Obviously, my diagnosis changed the rest of my life. The thing that I miss most, more than my breasts or hair, is my innocence. Before June 1, 2005, I was innocent. Aside from the tragedy of my cousin Kathy's death at age 17 in 1988 (I miss her every day, to this day), I had not been deeply touched by tragedy. I don't know if I felt invincible, but it did seem like bad things happened to other people. The diagnosis changed all of that, and in a heartbeat. Not only did I lose body parts, and a year of treatment, but I also lost confidence in my own body's ability to fight the "bad stuff." I am no longer invincible. I am utterly human, and there is no guarantee that I will live to be 100. A good attitude, strong support network, and healthy lifestyle guarantee me nothing. This, of course, is no different from the minute before I found my lump; it's just that I'm always aware of it now.

I will never regain my innocence. There will always be two parts to my life: before and after breast cancer. The loss of innocence is the dividing point between those points.

Despite all that, I do wish to move on. So how do I move on, while acknowledging that life will never again be what it once was?

I think that the answer to that question will come slowly, over time. I don't pretend to have it figured out, and I know that what is true for me will not ring true for truth is not an absolute truth, and what's more, it may be an ever changing truth.

Right now, here's what I know. I know that I want to stop losing time to cancer. For nearly a year, every moment has been colored by cancer. I have felt the aches and pains of treatment as a daily reminder, and I have felt the heartache of wondering what would happen if treatment didn't work. It's time to move past that. With the removal of my final breast, the hard part of treatment is now officially over. My time will not be robbed, daily, by cancer's after-effects, because now I am working on healing. Nothing else will be taken from me: from here on out, my hair will grow longer, my breasts will return to me (in some form!), and the hours of my days will be less and less painful as my body returns to fitness and health. Soon, I will be able to chase Tessa again, to scoop her up in my arms and throw her up in the air and catch her, and my body will not shriek at me to STOP before I fall down from the pain. Soon, I will be able to exercise daily, to keep house and to cook food, to organize playdates, to assist friends and family with their needs, to work regular hours for the BSD. That is what it means to move on. I want to move out of a land where pain is the guideline for how much I can do, and where my hours and days are stolen by doctors, technicians, and drugs. There were many weeks when I had 10 appointments per week; there has not been a week without medical appointments (except Christmas) since the whole mess started, and. I still have appointments and scans, I still have doctors to see, but only sometimes, not all the time.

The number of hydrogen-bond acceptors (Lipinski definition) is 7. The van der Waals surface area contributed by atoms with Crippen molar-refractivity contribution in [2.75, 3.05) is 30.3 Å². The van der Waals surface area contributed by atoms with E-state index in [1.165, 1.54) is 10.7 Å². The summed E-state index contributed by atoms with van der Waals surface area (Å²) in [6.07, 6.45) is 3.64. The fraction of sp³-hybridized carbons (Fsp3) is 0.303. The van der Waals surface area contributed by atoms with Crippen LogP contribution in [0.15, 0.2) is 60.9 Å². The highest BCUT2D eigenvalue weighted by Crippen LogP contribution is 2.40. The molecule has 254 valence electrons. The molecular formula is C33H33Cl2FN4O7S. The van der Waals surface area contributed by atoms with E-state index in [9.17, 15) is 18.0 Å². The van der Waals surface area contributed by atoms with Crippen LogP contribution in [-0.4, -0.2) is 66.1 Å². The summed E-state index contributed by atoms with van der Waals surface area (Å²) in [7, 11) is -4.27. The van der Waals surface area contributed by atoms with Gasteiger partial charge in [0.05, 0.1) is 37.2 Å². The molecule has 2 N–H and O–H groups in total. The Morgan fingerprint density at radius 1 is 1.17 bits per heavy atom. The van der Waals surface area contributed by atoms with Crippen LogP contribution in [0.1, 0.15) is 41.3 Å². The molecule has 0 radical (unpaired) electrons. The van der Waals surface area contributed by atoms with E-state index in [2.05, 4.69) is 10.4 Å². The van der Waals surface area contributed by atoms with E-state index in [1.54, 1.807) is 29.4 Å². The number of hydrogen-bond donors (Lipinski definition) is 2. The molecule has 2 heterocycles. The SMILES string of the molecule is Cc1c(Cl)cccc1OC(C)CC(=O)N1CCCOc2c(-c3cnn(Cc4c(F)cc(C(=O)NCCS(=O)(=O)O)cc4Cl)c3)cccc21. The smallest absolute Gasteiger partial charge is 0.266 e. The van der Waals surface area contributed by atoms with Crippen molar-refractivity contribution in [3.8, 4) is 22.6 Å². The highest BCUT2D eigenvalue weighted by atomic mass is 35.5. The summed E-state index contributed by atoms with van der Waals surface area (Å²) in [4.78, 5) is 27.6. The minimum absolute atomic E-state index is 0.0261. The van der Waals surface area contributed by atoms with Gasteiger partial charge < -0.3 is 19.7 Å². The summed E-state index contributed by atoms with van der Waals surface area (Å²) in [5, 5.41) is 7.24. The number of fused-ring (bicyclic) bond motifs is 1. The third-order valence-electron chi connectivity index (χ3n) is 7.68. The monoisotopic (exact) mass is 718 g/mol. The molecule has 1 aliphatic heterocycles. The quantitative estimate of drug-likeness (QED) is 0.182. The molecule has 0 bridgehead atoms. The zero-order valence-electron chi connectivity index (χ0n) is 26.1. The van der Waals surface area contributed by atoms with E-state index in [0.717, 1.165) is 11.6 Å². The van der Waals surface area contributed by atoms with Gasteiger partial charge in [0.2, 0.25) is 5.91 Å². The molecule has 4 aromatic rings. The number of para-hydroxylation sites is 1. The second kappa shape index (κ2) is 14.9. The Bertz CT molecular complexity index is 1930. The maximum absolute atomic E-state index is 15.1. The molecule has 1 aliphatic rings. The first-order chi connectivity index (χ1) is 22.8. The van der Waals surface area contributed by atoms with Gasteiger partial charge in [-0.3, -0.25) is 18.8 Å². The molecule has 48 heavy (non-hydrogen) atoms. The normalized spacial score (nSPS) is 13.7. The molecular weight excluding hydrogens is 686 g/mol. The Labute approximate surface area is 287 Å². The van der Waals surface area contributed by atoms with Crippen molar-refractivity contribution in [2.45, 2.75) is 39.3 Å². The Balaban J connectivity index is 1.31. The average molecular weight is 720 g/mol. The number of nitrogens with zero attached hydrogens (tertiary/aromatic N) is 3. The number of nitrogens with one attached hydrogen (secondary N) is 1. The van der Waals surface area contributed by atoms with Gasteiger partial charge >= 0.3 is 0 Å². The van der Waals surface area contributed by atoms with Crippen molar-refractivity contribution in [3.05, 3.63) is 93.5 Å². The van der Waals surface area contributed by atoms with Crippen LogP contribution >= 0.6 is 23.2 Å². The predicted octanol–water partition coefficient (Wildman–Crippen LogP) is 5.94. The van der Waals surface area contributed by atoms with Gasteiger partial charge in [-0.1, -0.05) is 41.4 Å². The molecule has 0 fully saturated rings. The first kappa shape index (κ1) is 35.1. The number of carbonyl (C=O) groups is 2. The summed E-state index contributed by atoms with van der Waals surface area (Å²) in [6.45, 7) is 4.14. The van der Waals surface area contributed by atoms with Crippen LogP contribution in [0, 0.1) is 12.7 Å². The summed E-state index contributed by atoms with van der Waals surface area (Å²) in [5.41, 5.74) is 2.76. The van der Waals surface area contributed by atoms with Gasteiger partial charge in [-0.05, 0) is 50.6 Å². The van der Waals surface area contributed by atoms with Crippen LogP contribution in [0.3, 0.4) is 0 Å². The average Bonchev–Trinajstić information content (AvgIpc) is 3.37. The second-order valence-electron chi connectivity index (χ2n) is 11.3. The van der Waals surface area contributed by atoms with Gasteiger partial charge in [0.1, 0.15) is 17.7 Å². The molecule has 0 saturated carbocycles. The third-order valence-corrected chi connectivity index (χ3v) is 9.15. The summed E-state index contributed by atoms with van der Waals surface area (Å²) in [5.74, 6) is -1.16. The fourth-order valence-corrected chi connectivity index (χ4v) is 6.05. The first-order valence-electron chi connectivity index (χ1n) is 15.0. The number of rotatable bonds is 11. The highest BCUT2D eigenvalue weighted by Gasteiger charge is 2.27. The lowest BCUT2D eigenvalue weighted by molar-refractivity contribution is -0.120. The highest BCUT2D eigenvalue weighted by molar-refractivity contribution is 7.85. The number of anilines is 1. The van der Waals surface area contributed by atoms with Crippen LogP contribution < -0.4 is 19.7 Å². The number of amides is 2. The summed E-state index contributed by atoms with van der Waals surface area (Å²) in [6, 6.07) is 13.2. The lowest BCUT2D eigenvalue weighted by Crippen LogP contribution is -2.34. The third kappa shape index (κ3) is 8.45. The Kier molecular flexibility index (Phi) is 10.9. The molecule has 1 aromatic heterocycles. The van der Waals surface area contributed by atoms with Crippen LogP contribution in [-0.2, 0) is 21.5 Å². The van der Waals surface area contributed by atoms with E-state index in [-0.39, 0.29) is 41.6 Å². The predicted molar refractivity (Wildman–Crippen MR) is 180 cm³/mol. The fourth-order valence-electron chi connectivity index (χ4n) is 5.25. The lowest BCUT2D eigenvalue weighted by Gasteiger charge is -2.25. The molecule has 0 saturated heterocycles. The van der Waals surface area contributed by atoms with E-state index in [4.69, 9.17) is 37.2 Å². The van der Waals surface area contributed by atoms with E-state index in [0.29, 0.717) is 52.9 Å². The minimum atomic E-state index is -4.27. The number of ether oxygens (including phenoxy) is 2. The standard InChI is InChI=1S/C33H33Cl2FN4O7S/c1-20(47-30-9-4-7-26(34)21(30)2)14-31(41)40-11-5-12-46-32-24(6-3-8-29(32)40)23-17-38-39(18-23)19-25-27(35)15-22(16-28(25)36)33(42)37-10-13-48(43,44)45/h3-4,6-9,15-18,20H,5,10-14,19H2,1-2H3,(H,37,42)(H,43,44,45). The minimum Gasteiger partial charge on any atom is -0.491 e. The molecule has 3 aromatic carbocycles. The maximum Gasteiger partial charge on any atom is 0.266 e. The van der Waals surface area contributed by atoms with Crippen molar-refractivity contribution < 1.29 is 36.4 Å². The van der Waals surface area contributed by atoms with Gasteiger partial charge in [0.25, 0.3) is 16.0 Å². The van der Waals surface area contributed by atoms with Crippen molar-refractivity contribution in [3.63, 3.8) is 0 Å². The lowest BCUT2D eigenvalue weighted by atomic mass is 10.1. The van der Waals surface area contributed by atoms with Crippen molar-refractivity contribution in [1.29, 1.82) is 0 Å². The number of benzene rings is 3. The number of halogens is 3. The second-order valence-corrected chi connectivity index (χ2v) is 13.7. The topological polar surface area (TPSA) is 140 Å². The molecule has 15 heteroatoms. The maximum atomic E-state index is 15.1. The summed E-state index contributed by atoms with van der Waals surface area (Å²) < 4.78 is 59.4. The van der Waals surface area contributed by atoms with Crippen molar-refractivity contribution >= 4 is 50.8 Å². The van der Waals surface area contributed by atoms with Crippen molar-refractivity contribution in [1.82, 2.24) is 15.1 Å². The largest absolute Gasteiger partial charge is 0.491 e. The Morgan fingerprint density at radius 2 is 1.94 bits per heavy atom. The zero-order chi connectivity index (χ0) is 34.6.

With clear pathology on my hysterectomy and mastectomy, and a clean whole-body MRI and CT scan, I am disease free. Now, I need to go about the business of living, and I really want to live. I am impatient to enjoy long summer days, to BBQ with friends, to bring my body to never-before-seen levels of fitness. I want to live fully, with full knowledge of the beauty that life presents itself. I will not take it for granted. I want to seize every day and live it to the fullest, because a little voice whispers in my ear "At any moment, this can all change, and tragedy can strike. Don't throw away what you're given! This is your life, and it's short. Make a difference! LIVE!" It's a bittersweet message: full of hope and strength and courage to make the most of my life, tinged with the fear that I will have to relive some of the past year again in the future. I know that I may die young. I don't plan on it, but I know that my plans have nothing to do with it. All I can do is make the most of my days, and hope and pray that I live to watch my daughter grow old, my husband at my side, surrounded by friends and family.